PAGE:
As I recall, rampage type violence in businesses and schools hovers around 50 dead, year to year. This makes getting killed by a gunman less likely than being struck by lightning. You or your students are vastly more likely to be killed in a mote vehicle accident on the commute to or from school than to die in a grudge slaying.

Overall, schools are some of the safest places for a person to be, far safer than homes or other workplaces. Columbine style School shootings are attention grabbing, and stimulate our viscera in ways little else can, but your school would be better served by instituting a training program for parking lot safety than to waste time worrying about random school shootings.
posted by Richard Daly at 11:00 PM on October 9, 2006 [2 favorites]


As a student, it worries me that you haven't already received training for this (from the school board/district, etc.). I'm not saying you're at fault; I'm just saying that in general, I'd always assumed this kind of stuff was to be taught to all teachers and not something left for educators to learn on their own...
posted by mittenedsex at 11:15 PM on October 9, 2006


Oh, one more thing. At the high school I attended, I believe the lockdown procedure was intended to accomplish two things. 1) Allay the fears of parents and students by allowing the administration to proclaim that Steps Had Been Taken. 2) In the very unlikely event of an invasion of the school, it would keep civilian casualties to a minimum by stalling the attackers through division of the targets, and keeping panicked children and teachers well out of the way of jumpy SWAT officers who'd have a hard time telling an innocent moody teenager from a genuine homicidal nutjob.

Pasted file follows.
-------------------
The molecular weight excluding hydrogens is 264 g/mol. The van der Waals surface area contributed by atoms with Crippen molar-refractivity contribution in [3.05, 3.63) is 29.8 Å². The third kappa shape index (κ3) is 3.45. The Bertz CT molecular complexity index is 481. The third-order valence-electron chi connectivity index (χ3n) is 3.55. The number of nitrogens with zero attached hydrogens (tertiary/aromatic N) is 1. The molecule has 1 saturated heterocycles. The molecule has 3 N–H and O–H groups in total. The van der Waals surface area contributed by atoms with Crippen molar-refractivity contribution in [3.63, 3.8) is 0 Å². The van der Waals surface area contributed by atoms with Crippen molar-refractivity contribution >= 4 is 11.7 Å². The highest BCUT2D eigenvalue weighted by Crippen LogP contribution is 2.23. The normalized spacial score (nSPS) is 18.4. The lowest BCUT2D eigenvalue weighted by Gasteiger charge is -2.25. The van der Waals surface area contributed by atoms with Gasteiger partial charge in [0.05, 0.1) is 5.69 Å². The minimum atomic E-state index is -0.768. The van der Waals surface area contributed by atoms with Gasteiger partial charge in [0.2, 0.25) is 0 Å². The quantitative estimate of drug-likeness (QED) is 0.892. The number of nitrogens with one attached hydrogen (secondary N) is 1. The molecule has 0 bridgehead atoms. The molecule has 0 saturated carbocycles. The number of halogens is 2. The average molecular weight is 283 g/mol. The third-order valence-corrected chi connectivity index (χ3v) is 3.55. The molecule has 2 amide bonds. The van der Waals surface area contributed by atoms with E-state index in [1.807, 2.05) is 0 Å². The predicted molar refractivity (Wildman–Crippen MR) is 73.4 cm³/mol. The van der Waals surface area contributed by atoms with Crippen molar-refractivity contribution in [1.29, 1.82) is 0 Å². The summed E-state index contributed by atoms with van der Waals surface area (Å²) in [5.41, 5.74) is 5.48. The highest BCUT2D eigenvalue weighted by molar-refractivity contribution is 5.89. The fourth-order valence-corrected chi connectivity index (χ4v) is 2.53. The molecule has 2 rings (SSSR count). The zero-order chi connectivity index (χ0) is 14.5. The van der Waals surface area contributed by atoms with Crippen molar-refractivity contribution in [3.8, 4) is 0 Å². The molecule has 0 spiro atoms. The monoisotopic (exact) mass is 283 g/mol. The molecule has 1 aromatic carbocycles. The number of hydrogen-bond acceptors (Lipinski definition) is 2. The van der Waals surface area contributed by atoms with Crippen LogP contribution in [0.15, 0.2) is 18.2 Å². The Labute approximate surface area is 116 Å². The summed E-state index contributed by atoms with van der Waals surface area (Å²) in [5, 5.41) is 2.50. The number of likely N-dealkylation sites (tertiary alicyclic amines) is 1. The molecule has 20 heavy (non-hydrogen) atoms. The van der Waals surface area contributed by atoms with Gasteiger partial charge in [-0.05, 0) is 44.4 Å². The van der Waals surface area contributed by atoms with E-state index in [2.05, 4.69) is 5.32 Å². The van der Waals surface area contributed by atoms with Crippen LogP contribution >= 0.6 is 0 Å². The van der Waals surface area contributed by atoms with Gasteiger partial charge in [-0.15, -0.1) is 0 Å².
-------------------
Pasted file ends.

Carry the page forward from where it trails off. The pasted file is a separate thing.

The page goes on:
Neither of these two strategic objectives pertain much to the tactical situation of "guy in the room with a gun." Lockdown minimizes casualties of the population; it doesn’t really do dick for the folks confronted with the noisy end of a weapon. The Vietnam Vet I had for economics commented off hand that if someone came through his door with a firearm, he'd order the class to charge -- on the principle that an untrained gunman wouldn't get more than a few shots off, and the survivors would overwhelm the assailant.
posted by Richard Daly at 11:16 PM on October 9, 2006 [2 favorites]


The advice upthread to seek professional advice may be more an expression of hope, than of experience. Many small town and sparse population county law enforcement departments would not have plans for such eventualities, or personnel to study and foment same, but good on them, if your local resources do. The closest real world recurring experience base may U.S. bank robberies, so give some thought for recommendations to surviving in those.

I agree with Richard Daly that an inexperienced gunman, bursting into a classroom full of kids is ill prepared to injure many, in the first few seconds after his entry. But I disagree with his economics teacher's idea that ordering the class to charge is a reasonable plan, either. Most school kids wouldn't charge a stranger, particularly if they saw he was armed, and any that did are likely to present the gunman with an immediate proximate cause to start shooting. That is bad, even if he's just got a .22 pistol. It's horrible if he's got a semi-auto 10 or 12 guage shotgun.